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March 3, 1909



"Those Who Believe It Not Right
Can Stay at Home" -- Failure
to Demonstrate Disap-
points Court Crowd.


"Will I stop the Salome dance?" Robert L. Gregory, acting mayor, repeated as he held the telephone receiver to his early yesterday afternoon. His answer was a decided "No."

When he was finished speaking over the telephone the acting mayor turned to the members of the board of public works, with whom he was meeting, and said, "Now what do you think of that? That fellow wanted to know if I, as acting mayor, would clamp the lid on that dance if the court refused the injunction. If Gertie wants to dance with a little lace wrapped around her she is welcome to, and the police won't interfere. Those who believe it is not right can stay at home while those who do can plunk down their money and take a front seat for all I care. Why should I stop a Salome dance or an y old kind of a dance?"


Disappointment sat deep on every face, and there was not an "I don't care" expression in the crowd which went to the court house yesterday to see Gertrude Hoffman do a stunt with a string of beads. Gertrude, you know, does the Salome dance in "The Mimic World" at the Shubert theater, or rather, she did until the courts stopped her Monday night.

The restraining order granted at that time was made returnable yesterday, and large was the crowd that came to see and hear. Judge James H. Slover, in whose division the case fell, heard affidavits and speeches and more speeches, and then said he would decide today whether to make the restraining order permanent or dissolve it. Meanwhile, of course, Salome will not dance.

All hands had expected to see, as evidence, the whole dance as performed at the theater. But the dancer did not come, only lawyers.

COSTS $6,000 A WEEK.

"It costs $80,000 to create this show, and the weekly expense roll is $6,000," said Clyde Taylor, appearing on behalf of the theater. So maybe it was too expensive to have Miss Hoffman.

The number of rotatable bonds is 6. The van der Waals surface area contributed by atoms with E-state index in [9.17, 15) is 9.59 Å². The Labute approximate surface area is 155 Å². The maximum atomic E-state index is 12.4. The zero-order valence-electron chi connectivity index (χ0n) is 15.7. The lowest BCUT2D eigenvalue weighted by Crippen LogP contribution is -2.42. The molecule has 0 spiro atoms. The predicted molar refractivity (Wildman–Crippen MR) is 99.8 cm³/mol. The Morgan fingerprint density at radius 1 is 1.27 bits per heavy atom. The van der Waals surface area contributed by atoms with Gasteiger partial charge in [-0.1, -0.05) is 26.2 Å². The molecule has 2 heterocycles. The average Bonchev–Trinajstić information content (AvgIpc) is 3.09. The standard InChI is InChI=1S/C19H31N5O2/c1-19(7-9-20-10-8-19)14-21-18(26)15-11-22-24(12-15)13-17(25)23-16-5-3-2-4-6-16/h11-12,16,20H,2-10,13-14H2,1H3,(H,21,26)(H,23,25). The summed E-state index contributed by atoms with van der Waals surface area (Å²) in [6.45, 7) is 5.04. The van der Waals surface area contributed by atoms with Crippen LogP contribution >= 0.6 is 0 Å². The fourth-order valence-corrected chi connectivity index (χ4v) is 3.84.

"To stop this dance, which is strictly a moral affair," continued Mr. Taylor, "would entail large financial loss. If the show was not clean, it would never have been put on the boards and have received favorable comment everywhere."

On behalf of those who secured the restraining order, John T. Harding, Ellison Neel and H. M. Beardsley spoke. Affidavits made by George E. Bowling, Nathanial Dickey and D. A. Trimble were read. These men had been appointed by the Independence Avenue Methodist Episcopal church to make a report to the court. In substance they said the dance was immoral and demoralizing to the mind of the spectator. Photographs were taken of posters put up by the show also were introduced as evidence.


Mrs. E. D. Hornbrook said she saw the dance in New York, and thought it not proper. She had made up her mind, she said, to try to suppress it if it came to Kansas City. She had not seen the dance at the Shubert. William D. Latham of the board of trade disapproved of the dance, as did also Omar Robinson, a lawyer, and I. B. Hook and others. A painting of Maud Allan as Salome, to give the court an idea of how the Hoffman dance is said to be carried on, was also introduced.

Dr. George L. A. Hamilton, for the defendants, said the dance was art, and could not be objected to. John B. Reynolds, manager of the company, was represented by an affidavit giving the expenses of the show.